We believe that Iran will continue working to penetrate U.S. networks for economic or industrial espionage purposes. Iran’s economy—still driven heavily by petroleum revenue—will depend on growth in non-oil industries and we expect Iran will continue to exploit cyberspace to gain advantages in these industries. Iran will remain committed to using its cyber capabilities to attain key economic goals, primarily by continuing to steal intellectual property, in an effort to narrow the science and technology gap between Iran and Western countries.

Recent cases: In July 2017, Iranian nationals Mohammed Reza Rezakhah and Mohammed Saeed Ajily were charged with hacking into U.S. software companies, stealing their proprietary software, and selling the stolen software to Iranian universities, military and government entities, and other buyers outside of the United States.

In November 2017, Iranian national Behzad Mesri was charged with allegedly hacking HBO’s corporate systems, stealing intellectual property and proprietary data, to include scripts and plot summaries for unaired episodes. Mesri had previously hacked computer systems for the Iranian military and has been a member of an Iran-based hacking group called the Turk Black Hat security team.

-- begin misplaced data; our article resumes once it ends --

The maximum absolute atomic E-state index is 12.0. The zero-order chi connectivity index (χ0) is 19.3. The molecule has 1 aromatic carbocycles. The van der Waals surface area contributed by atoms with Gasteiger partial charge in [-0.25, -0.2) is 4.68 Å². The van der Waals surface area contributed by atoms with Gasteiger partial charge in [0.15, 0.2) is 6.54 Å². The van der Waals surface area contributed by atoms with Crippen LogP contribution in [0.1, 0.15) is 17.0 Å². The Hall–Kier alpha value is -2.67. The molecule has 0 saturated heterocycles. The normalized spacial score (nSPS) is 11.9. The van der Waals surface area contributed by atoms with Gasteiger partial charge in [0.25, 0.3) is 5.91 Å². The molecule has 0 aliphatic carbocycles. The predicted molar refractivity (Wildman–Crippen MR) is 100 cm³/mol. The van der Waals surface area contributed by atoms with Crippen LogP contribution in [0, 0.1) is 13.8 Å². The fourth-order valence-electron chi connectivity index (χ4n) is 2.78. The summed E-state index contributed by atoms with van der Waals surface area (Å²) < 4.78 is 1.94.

In March 2018, nine Iranian hackers associated with the Mabna Institute were charged with stealing intellectual property from more than 144 U.S. universities which spent approximately $3.4 billion to procure and access the data. The data was stolen at the behest of Iran’s Islamic Revolutionary Guard Corps and used to benefit the government of Iran and other Iranian customers, including Iranian universities. Mabna Institute actors also targeted and compromised 36 U.S. businesses.

Overall Assessment:

Iran will use all instruments of national power, including information and cyber means, to seek competitive advantag in its struggle for regional dominance.

Our Recommendations:

Avoid all business with Iran and companies associated with Iran, including companies embedded in supply chains. Consider a review of your supply chain to evaluate any potential use of any other firm that does business with Iran and take steps to reduce your risks.

Raise your defenses against cybercrime. Businesses can implement many best practices to protect against cyber attacks and information theft. Most of these best practices are low cost. Kick-start your actions with our list of best practices, available at Best Practices and Lessons Learned From Years In The Cyber Fight

For more on the growing threat the Iran poses to space systems see our special report on: The Challenges of Security of Space Systems

For other special reports and country studies see the OODA Network Resources page.